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2018年7月2日 (updated: 6:20 )

The European Commission will propose new legislation later this year on what technological solutions can be used to underpin connected cars that are brought onto the European market. [ Shutterstock ]

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Throughout its four years in office, the Juncker Commission has promoted connected and automated cars and encouraged industry groups to invest more in developing the technologies. EURACTIV looks at what it has achieved.

President Jean-Claude Juncker even referred to connected cars in his famous “five scenarios” on the future of Europe last year.

The issue spans different parts of the Commission, and officials in charge of the EU’s transport and technology policies have been crafting strategies on how to accelerate work on connected cars.

Later this year, the Commission will propose new legislation on what technological solutions can be used to underpin connected cars that are brought onto the market in Europe. Car companies and telecoms operators are concerned that the decision will give preference to either Wifi or next generation 5G networks. The Commission insists it won’t take a side, but will remain “technologically neutral”.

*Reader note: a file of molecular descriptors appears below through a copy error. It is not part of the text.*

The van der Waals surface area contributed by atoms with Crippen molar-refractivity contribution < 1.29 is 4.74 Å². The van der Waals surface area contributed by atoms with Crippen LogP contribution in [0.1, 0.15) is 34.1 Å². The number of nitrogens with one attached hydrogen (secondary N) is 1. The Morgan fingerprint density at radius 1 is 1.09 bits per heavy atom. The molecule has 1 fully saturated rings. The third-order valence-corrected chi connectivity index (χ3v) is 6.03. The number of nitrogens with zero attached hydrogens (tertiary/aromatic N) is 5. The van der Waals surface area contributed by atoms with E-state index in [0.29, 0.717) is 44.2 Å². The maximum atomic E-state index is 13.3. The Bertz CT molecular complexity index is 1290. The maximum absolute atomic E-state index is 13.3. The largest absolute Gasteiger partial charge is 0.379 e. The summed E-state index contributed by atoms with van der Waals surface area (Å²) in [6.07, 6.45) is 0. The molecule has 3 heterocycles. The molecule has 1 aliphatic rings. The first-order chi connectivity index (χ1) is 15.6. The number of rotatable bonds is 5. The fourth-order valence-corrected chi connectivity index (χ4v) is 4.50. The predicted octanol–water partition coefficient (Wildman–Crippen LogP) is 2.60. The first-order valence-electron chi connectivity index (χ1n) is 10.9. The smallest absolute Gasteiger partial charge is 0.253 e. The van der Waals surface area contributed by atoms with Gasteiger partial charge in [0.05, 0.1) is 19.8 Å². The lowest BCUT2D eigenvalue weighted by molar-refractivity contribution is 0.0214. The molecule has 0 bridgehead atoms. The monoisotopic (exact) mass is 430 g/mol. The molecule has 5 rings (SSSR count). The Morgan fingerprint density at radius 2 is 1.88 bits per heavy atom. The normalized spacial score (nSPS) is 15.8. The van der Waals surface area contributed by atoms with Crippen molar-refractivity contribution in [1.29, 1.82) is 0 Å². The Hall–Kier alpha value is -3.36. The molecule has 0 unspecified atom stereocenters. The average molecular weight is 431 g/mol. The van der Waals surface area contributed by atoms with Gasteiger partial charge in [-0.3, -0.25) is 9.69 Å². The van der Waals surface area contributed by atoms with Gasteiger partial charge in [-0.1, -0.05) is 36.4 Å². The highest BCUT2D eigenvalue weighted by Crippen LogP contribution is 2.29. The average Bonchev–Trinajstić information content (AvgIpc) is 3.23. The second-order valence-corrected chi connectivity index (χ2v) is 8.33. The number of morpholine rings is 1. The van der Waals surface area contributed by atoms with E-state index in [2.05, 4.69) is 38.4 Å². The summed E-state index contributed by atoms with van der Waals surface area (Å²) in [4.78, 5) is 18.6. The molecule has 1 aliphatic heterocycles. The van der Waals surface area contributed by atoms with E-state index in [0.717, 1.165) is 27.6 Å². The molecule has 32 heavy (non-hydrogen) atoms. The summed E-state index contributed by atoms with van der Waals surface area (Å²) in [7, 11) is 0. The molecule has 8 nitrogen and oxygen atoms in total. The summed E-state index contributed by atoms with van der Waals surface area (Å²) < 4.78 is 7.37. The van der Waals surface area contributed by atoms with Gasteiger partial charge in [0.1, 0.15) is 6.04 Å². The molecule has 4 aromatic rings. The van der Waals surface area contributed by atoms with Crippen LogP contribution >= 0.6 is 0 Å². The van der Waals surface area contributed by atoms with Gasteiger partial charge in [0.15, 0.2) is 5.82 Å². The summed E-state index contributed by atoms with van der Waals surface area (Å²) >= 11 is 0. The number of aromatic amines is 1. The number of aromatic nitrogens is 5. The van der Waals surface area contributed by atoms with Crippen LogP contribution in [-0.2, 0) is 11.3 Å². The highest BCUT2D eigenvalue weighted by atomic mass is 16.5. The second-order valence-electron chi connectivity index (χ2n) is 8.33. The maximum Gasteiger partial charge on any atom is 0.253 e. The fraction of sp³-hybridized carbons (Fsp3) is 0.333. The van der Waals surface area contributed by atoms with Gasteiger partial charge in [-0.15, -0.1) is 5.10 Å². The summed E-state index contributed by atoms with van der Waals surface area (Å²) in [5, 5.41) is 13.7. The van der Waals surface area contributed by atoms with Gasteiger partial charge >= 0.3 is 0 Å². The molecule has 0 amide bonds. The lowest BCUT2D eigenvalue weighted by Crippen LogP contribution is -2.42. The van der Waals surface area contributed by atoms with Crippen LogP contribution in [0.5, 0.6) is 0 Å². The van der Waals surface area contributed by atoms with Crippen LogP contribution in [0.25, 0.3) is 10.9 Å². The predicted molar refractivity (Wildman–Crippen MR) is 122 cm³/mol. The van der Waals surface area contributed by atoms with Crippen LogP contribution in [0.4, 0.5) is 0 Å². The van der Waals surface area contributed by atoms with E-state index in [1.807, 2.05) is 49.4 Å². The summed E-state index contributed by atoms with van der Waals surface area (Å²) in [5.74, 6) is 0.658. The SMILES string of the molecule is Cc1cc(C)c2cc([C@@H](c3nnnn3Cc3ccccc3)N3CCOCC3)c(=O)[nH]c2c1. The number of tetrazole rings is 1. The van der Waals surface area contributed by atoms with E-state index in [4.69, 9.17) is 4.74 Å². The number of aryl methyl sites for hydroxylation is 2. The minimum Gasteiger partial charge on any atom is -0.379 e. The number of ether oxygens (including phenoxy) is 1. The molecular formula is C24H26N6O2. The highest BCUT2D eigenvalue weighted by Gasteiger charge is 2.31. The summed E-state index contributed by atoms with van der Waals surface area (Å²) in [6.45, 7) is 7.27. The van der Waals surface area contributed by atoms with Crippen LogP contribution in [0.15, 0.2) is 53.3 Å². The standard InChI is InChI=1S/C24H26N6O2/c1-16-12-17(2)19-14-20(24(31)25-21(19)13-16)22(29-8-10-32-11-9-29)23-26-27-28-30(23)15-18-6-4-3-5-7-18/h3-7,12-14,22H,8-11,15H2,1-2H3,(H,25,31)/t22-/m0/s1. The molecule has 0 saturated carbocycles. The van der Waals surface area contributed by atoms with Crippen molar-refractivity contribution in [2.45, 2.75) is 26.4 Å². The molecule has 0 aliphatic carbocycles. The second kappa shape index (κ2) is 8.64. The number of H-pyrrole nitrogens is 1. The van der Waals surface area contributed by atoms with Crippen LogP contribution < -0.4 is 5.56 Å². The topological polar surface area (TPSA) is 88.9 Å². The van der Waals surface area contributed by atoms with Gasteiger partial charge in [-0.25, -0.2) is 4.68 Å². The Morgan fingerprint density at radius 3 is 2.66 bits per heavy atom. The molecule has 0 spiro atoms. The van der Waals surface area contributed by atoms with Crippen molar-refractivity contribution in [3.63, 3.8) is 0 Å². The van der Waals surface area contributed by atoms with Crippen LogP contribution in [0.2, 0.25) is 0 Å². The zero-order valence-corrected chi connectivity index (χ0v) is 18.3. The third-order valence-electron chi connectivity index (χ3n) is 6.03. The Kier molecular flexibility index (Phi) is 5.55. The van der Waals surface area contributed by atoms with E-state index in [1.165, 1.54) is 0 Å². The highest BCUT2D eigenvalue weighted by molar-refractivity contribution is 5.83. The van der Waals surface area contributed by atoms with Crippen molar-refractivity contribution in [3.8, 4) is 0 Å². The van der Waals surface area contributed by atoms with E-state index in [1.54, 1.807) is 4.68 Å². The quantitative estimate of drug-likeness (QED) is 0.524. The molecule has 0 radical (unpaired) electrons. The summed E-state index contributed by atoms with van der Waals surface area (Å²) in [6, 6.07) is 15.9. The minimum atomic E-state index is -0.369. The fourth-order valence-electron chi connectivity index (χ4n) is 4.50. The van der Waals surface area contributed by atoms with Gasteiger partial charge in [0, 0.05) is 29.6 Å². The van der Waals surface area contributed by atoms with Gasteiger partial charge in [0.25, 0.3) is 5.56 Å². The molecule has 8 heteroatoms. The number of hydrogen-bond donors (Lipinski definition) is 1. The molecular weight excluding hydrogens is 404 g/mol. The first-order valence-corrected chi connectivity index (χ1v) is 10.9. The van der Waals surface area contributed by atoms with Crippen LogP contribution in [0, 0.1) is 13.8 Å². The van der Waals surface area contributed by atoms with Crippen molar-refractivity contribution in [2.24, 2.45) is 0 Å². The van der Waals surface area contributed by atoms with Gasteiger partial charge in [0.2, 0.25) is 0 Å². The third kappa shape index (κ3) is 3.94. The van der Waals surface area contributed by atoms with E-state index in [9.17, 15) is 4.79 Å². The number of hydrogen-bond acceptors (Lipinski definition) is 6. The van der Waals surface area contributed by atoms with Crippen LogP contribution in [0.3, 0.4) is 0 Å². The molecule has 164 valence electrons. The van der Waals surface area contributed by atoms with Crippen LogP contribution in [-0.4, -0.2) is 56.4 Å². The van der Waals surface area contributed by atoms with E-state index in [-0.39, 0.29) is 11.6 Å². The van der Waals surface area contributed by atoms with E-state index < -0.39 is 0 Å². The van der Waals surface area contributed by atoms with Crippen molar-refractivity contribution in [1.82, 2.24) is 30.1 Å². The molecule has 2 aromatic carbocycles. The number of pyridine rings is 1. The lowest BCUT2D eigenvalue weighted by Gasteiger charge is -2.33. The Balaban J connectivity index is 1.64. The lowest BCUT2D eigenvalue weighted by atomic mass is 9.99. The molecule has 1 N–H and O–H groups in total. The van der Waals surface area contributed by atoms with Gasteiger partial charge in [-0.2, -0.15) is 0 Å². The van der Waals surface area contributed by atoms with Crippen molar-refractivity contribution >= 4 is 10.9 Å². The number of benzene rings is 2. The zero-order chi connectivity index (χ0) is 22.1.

The debate over which technology would be better fit has heated up, with different industry groups arguing that the Commission’s decision in the autumn could be a make-or-break moment for the future of connected and driverless cars

Automakers and telecoms firms bicker over EU connected vehicle proposal

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A battle between car manufacturers and telecoms operators is heating up as the European Commission prepares to announce legislation later this year that could determine whether automakers will need to rely on Wifi or wireless 5G technology to build internet-connected vehicles.

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6:19

A niche policy fight over the technical groundwork for internet-connected cars has pitted car companies against telecoms operators and also set off alarm bells in a handful of EU capitals.